Figure 1. Many industrial solvents, such as paint, contain various hydrocarbons which evaporate and lead to harmful health effects.[1]

In chemistry, the term volatile refers to the tendency of a substance to vaporize. At a given temperature a more volatile substance will more readily turn to gas as the molecules escape from the surface, such as solvents and paint, shown in Figure 1. Generally speaking, liquids are referred to as volatile rather than solids.[2] In addition, a substance's volatility is closely linked to its vapor pressure, or the pressure at which its gaseous phase is in equilibrium with its liquid phase. More specifically, it is the tendency of molecules to escape from the surface of a liquid. Thus the more volatile a substance is, the lower vapour pressure it has.[2]

Closely linked to the idea of volatility is the classification of some compounds as volatile organic compounds or VOCs. VOCs are organic chemical compounds that have significant vapour pressures that have negative effects on air quality and human health.[3]

Volatility and Flammability

Since it is a liquid's vapor rather than the liquid itself that ignites when mixed with air, volatile compounds combust more readily and spontaneously than less volatile compounds. Flammable and combustible liquids vaporize and combine with air in flammable proportions when in open containers or when leaks occur. Due to the fact that more vapors are present from a volatile liquid, combustion is much more likely to occur with the presence of an ignition source. Generally speaking, high volatility is connected to a high flammability and a certain degree of danger due to the fact that there are more of these flammable fumes in the air.[4]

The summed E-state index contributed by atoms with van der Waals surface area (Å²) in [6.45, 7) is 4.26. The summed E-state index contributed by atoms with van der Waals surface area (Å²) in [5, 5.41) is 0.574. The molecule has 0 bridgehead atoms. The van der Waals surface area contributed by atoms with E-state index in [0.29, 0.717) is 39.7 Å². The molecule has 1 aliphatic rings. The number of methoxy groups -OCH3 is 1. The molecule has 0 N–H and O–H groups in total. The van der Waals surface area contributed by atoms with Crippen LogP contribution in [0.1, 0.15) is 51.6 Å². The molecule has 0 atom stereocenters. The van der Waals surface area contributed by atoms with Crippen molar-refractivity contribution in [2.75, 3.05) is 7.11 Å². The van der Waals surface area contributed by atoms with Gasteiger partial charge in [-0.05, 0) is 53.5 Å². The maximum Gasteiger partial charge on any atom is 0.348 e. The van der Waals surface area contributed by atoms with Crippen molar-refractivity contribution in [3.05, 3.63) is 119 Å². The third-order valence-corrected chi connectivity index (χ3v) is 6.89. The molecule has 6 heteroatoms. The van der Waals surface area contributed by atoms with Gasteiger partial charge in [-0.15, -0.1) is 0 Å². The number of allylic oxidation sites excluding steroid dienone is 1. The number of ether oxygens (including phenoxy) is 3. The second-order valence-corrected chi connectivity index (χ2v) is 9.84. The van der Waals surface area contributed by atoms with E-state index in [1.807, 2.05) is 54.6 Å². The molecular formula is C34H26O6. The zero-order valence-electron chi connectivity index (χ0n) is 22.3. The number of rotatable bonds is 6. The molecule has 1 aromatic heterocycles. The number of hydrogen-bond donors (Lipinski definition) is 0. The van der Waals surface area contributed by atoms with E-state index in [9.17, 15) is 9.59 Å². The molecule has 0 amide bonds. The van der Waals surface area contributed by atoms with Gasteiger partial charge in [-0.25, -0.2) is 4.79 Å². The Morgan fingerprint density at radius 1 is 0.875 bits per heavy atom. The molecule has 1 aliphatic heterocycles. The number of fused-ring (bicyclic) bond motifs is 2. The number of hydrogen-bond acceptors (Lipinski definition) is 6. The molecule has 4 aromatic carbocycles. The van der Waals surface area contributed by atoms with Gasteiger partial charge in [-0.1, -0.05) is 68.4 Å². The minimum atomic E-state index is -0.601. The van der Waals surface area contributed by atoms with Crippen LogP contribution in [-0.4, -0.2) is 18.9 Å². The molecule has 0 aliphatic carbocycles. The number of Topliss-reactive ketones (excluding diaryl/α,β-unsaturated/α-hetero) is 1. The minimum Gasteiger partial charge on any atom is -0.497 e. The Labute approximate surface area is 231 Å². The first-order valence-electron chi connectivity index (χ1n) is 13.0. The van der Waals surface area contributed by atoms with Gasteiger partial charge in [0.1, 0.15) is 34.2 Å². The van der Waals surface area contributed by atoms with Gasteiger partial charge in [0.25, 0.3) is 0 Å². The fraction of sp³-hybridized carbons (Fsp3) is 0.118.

For Further Reading


  1. "EWM paint 2007" by Tom Murphy VII. Licensed under Public Domain via Wikimedia Commons - https://commons.wikimedia.org/wiki/File:EWM_paint_2007.jpg#/media/File:EWM_paint_2007.jpg
  2. 2.0 2.1 Milton Beychok. (2015, Mar. 2). Volatility [Online]. Available: http://www.eoearth.org/view/article/172247/
  3. U.S. Geological Survey. (2015, Mar. 2). Volatile Organic Compounds [Online]. Available: http://toxics.usgs.gov/definitions/vocs.html
  4. Princeton University. (2014, Apr. 9). Flammable Liquids [Online]. Available: http://web.princeton.edu/sites/ehs/hazardcommguide/7.htm